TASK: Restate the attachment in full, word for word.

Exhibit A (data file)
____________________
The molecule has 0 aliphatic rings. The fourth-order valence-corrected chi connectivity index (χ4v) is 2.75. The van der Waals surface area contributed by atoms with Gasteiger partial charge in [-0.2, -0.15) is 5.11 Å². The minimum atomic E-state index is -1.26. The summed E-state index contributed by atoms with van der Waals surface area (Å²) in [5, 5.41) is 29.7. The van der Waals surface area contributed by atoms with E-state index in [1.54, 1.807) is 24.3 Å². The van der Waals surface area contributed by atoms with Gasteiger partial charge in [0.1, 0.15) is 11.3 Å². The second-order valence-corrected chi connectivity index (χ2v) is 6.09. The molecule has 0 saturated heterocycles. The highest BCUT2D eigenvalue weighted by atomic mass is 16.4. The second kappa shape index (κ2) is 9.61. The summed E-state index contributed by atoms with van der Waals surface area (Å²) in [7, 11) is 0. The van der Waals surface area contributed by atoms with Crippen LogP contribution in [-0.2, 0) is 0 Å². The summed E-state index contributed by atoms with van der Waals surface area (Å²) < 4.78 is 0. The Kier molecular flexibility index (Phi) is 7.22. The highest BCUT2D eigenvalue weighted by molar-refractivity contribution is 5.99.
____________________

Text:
The molecule has 0 aliphatic rings. The fourth-order valence-corrected chi connectivity index (χ4v) is 2.75. The van der Waals surface area contributed by atoms with Gasteiger partial charge in [-0.2, -0.15) is 5.11 Å². The minimum atomic E-state index is -1.26. The summed E-state index contributed by atoms with van der Waals surface area (Å²) in [5, 5.41) is 29.7. The van der Waals surface area contributed by atoms with E-state index in [1.54, 1.807) is 24.3 Å². The van der Waals surface area contributed by atoms with Gasteiger partial charge in [0.1, 0.15) is 11.3 Å². The second-order valence-corrected chi connectivity index (χ2v) is 6.09. The molecule has 0 saturated heterocycles. The highest BCUT2D eigenvalue weighted by atomic mass is 16.4. The second kappa shape index (κ2) is 9.61. The summed E-state index contributed by atoms with van der Waals surface area (Å²) in [7, 11) is 0. The van der Waals surface area contributed by atoms with Crippen LogP contribution in [-0.2, 0) is 0 Å². The summed E-state index contributed by atoms with van der Waals surface area (Å²) < 4.78 is 0. The Kier molecular flexibility index (Phi) is 7.22. The highest BCUT2D eigenvalue weighted by molar-refractivity contribution is 5.99.